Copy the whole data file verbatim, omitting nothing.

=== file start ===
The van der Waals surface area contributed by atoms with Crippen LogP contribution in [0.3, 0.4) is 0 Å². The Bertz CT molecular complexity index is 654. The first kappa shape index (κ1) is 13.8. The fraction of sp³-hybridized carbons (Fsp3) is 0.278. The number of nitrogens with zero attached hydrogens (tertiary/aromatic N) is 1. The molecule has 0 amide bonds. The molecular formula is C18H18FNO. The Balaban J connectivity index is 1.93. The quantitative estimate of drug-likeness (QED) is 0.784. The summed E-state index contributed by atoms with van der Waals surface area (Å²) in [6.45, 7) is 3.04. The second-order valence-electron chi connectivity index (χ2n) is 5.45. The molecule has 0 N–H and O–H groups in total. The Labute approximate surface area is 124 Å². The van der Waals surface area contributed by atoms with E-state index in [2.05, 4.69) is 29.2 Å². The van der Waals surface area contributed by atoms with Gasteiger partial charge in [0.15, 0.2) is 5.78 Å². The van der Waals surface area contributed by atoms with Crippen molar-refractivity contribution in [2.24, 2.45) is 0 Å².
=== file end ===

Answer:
The van der Waals surface area contributed by atoms with Crippen LogP contribution in [0.3, 0.4) is 0 Å². The Bertz CT molecular complexity index is 654. The first kappa shape index (κ1) is 13.8. The fraction of sp³-hybridized carbons (Fsp3) is 0.278. The number of nitrogens with zero attached hydrogens (tertiary/aromatic N) is 1. The molecule has 0 amide bonds. The molecular formula is C18H18FNO. The Balaban J connectivity index is 1.93. The quantitative estimate of drug-likeness (QED) is 0.784. The summed E-state index contributed by atoms with van der Waals surface area (Å²) in [6.45, 7) is 3.04. The second-order valence-electron chi connectivity index (χ2n) is 5.45. The molecule has 0 N–H and O–H groups in total. The Labute approximate surface area is 124 Å². The van der Waals surface area contributed by atoms with E-state index in [2.05, 4.69) is 29.2 Å². The van der Waals surface area contributed by atoms with Gasteiger partial charge in [0.15, 0.2) is 5.78 Å². The van der Waals surface area contributed by atoms with Crippen molar-refractivity contribution in [2.24, 2.45) is 0 Å².